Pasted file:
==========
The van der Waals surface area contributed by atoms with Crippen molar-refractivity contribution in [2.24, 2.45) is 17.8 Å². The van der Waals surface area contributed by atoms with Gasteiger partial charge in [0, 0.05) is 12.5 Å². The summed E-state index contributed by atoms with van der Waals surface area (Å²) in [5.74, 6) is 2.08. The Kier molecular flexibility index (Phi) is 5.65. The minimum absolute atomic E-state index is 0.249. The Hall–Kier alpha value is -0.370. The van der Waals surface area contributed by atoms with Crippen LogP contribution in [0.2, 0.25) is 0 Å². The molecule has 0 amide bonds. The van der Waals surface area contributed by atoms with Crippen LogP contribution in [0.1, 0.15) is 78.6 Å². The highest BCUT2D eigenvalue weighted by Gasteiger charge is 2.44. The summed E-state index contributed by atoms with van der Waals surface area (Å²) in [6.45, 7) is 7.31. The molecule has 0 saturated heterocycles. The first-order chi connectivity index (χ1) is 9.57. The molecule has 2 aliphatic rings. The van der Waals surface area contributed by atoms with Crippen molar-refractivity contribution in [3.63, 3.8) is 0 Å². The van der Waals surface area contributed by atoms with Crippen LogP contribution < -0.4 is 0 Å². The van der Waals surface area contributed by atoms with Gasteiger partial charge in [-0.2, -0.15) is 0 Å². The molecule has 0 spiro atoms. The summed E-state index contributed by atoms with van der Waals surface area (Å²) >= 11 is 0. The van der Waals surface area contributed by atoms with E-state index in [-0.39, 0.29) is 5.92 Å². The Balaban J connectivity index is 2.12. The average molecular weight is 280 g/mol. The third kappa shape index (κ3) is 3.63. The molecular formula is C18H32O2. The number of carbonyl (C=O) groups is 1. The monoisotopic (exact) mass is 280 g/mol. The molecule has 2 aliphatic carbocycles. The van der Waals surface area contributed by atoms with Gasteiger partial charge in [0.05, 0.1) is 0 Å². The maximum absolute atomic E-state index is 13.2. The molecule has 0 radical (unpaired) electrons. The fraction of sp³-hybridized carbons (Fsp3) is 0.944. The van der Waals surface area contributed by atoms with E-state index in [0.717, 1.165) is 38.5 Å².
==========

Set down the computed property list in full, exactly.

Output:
The van der Waals surface area contributed by atoms with Crippen molar-refractivity contribution in [2.24, 2.45) is 17.8 Å². The van der Waals surface area contributed by atoms with Gasteiger partial charge in [0, 0.05) is 12.5 Å². The summed E-state index contributed by atoms with van der Waals surface area (Å²) in [5.74, 6) is 2.08. The Kier molecular flexibility index (Phi) is 5.65. The minimum absolute atomic E-state index is 0.249. The Hall–Kier alpha value is -0.370. The van der Waals surface area contributed by atoms with Crippen LogP contribution in [0.2, 0.25) is 0 Å². The molecule has 0 amide bonds. The van der Waals surface area contributed by atoms with Crippen LogP contribution in [0.1, 0.15) is 78.6 Å². The highest BCUT2D eigenvalue weighted by Gasteiger charge is 2.44. The summed E-state index contributed by atoms with van der Waals surface area (Å²) in [6.45, 7) is 7.31. The molecule has 0 saturated heterocycles. The first-order chi connectivity index (χ1) is 9.57. The molecule has 2 aliphatic rings. The van der Waals surface area contributed by atoms with Crippen molar-refractivity contribution in [3.63, 3.8) is 0 Å². The van der Waals surface area contributed by atoms with Crippen LogP contribution < -0.4 is 0 Å². The van der Waals surface area contributed by atoms with Gasteiger partial charge in [-0.2, -0.15) is 0 Å². The molecule has 0 spiro atoms. The summed E-state index contributed by atoms with van der Waals surface area (Å²) >= 11 is 0. The van der Waals surface area contributed by atoms with E-state index in [-0.39, 0.29) is 5.92 Å². The Balaban J connectivity index is 2.12. The average molecular weight is 280 g/mol. The third kappa shape index (κ3) is 3.63. The molecular formula is C18H32O2. The number of carbonyl (C=O) groups is 1. The monoisotopic (exact) mass is 280 g/mol. The molecule has 2 aliphatic carbocycles. The van der Waals surface area contributed by atoms with Gasteiger partial charge in [0.05, 0.1) is 0 Å². The maximum absolute atomic E-state index is 13.2. The molecule has 0 radical (unpaired) electrons. The fraction of sp³-hybridized carbons (Fsp3) is 0.944. The van der Waals surface area contributed by atoms with E-state index in [0.717, 1.165) is 38.5 Å².